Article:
I recently returned to a place I’ve lived for almost thirty years, after spending a year away. You might think it would be simpler to say I came home, but my reluctance to use that particular term is what has prompted this piece. Because I thought about what ‘home’ meant a lot–as I navigated the move to a new province, established myself there, and then reversed the whole process a year later. The city I moved back to is not the place where I was born, either, which adds another dimension to this habitation equation. Is home the place where you began, or the place you have been the longest? Or maybe it’s just wherever you feel ‘at home’, which might not even be a place at all.
Robert Frost wrote a poem called The Death of the Hired Man that contains an oft-quoted line about home. It tells the story of Silas, an itinerant labourer past his prime, who shows up regularly at the farm of Mary and Warren, looking for work. This time he arrives he has big plans to “clear the upper pasture” (55) and he makes other ambitious claims about educating the younger hands in the best practices of farm work. Warren is unimpressed. He knows that Silas is too old to earn his keep, and, since he has a brother who is “rich,/a somebody–director in the bank” (132-3) wonders why Silas hasn’t gone to him for help in his twilight years. Just before this familial revelation, both Warren and Mary muse on the concept of home and what it means. Warren delivers the lines that have since become iconic (“Home is the place where, when you have to go there,/they have to take you in” (122-3)) and Mary responds by calling home “something somehow you haven’t to deserve” (124). Two sides of the same coin, perhaps, as both ideas evoke the notion of unequivocal acceptance: home is where they take you in, even if you don’t deserve it. Silas is sure that he is welcome at Mary and Warren’s farm–that they will take him in and let him fall asleep in a hard-backed chair in the kitchen. And they do both of those things, knowing all the while that their old hired man will never rise out of his final uncomfortable nap. Silas has come to die in the place he feels most at home, and Mary and Warren accept that, despite not even being part of his immediate family.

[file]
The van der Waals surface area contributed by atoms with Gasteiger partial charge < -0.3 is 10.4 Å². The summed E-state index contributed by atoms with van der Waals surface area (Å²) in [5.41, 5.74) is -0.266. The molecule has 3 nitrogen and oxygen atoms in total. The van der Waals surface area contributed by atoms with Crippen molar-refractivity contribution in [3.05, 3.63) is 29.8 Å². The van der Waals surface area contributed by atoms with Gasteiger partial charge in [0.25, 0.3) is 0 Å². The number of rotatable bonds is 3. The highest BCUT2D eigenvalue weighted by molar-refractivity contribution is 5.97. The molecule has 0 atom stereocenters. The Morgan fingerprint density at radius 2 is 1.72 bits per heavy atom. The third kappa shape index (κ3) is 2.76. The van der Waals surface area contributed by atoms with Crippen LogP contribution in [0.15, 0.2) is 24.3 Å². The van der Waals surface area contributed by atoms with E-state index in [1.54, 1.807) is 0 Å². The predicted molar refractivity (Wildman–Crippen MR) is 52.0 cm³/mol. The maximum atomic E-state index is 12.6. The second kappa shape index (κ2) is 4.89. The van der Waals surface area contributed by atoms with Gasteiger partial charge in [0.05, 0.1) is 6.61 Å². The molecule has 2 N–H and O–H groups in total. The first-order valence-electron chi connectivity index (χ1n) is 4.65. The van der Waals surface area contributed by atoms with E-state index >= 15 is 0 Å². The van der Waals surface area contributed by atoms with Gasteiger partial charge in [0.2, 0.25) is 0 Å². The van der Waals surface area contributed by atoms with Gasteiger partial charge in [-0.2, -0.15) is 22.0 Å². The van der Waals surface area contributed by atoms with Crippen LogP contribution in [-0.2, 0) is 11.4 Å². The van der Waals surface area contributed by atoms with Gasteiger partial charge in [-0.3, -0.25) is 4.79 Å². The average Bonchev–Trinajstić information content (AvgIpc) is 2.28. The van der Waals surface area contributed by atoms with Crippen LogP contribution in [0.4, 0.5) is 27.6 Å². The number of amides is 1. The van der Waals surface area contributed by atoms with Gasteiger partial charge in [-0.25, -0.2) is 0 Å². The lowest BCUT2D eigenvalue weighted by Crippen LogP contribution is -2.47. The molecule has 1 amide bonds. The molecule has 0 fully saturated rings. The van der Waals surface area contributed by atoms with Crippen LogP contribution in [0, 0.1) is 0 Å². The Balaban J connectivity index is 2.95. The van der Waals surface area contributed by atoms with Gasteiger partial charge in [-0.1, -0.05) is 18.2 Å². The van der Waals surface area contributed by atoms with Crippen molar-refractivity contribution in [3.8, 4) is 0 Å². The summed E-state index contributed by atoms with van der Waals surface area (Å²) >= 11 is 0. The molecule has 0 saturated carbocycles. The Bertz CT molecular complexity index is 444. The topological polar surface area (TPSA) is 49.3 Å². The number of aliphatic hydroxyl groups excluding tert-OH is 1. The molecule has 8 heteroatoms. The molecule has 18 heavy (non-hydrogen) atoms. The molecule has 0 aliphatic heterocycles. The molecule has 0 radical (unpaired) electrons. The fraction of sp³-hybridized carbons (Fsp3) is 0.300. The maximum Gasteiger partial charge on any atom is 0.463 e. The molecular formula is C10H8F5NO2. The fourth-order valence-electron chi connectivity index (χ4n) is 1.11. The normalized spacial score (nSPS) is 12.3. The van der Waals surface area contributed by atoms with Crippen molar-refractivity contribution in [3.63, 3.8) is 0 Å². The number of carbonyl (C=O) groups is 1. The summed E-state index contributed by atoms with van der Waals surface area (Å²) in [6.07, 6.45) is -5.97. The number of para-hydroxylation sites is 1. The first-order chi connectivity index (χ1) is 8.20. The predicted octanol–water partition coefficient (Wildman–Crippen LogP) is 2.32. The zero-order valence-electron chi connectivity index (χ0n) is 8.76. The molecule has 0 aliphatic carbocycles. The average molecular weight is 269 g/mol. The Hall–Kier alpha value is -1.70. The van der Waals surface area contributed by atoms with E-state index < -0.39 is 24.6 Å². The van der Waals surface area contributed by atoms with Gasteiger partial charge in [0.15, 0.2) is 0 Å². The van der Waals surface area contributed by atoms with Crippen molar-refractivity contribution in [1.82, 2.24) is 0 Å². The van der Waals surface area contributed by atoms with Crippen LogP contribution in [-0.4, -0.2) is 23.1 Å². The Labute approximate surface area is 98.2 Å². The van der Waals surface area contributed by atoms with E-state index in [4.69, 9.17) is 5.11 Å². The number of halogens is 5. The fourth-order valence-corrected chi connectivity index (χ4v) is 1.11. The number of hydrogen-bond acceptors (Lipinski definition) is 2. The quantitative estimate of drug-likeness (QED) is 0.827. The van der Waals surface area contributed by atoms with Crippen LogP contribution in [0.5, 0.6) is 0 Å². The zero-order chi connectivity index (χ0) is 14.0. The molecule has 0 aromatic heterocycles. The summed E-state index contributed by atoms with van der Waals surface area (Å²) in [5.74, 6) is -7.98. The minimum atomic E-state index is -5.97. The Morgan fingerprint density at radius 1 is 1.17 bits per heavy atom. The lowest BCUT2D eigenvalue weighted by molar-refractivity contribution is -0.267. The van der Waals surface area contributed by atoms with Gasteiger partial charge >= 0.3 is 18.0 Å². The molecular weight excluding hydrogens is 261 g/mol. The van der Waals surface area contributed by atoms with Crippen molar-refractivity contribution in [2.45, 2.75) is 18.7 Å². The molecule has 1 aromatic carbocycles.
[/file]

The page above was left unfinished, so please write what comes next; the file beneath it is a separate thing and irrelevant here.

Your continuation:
Home, then, according to Frost, is wherever you feel it is, and I think I can get behind that idea. The concept of acceptance–of being among one’s social group–factors greatly in the definition of this word, taking it out of location-specific limitations and moving it to an emotional realm–where it may more naturally reside anyway. The term ‘tribe’ seems to have been co-opted to define this loose grouping of like minds, shifting it from its strict anthropological definition to incorporate “an unofficial community of people who share a common interest, and usually who are loosely affiliated with each other through social media or other internet mechanisms” (Wikipedia). This sounds like a clinical way to describe something that–I can attest–can evoke a lot of emotion. Let me give you an example.
I’m an unabashed fan of the CBC, and especially its internet radio station, colloquially known as Radio 3. Through its online forum, I’ve gotten to know many other listeners, and over the years we’ve moved from virtual communication to actual, overcoming geographical distances (intercontinental in some cases) to attend shows and festivals together. Invariably, these people have proven to be as interesting, intelligent and fun-loving in person as they have online, and I’m proud to consider some of them among my best friends. At a recent meetup in Toronto–a picnic in Trinity Bellwoods Park during the NXNE music festival–two of these people got married. There were a lot of happy tears, and also some ice cream. Russ and Cathy wanted to celebrate this milestone with their tribe, and I’m pretty sure everyone there felt completely at home. Because, regardless of our disparate dwelling places, our hearts were there in the park, and that’s really what counted.
Sometimes during my year’s hiatus in London, ON I would take the train to Toronto. A couple of hours’ travel would get me to Canada’s largest city, where I would spend the weekend with friends and good coffee and brunches and live music. I loved those trips for the energy they gave me, and for the self-empowering effect of feeling increasingly comfortable on busy urban streets. Sunday nights I would head back to London with all the other Western University students who had made this weekend pilgrimage with me. As the train pulled into the VIA station in London, I was surprised every time to feel a twinge of emotion. I felt happy to be back. But why? I had always claimed only temporary residency in London and I pretty much hated the tiny bachelor apartment I had crammed too much stuff into. My cat resented me for dragging her along on my selfish adventure, so a warm welcome was unlikely to be forthcoming. I guess it was just the familiarity of the surroundings that spoke to me, offering the comfort that comes with recognition. Because that’s part of home, too–knowing the landmarks, recognizing patterns. Whether they are literal or figurative, our minds recognize the shapes that resonate for us and our hearts align to them. And when we find the tribe who shares that alignment, we’ll be taken in without even deserving it.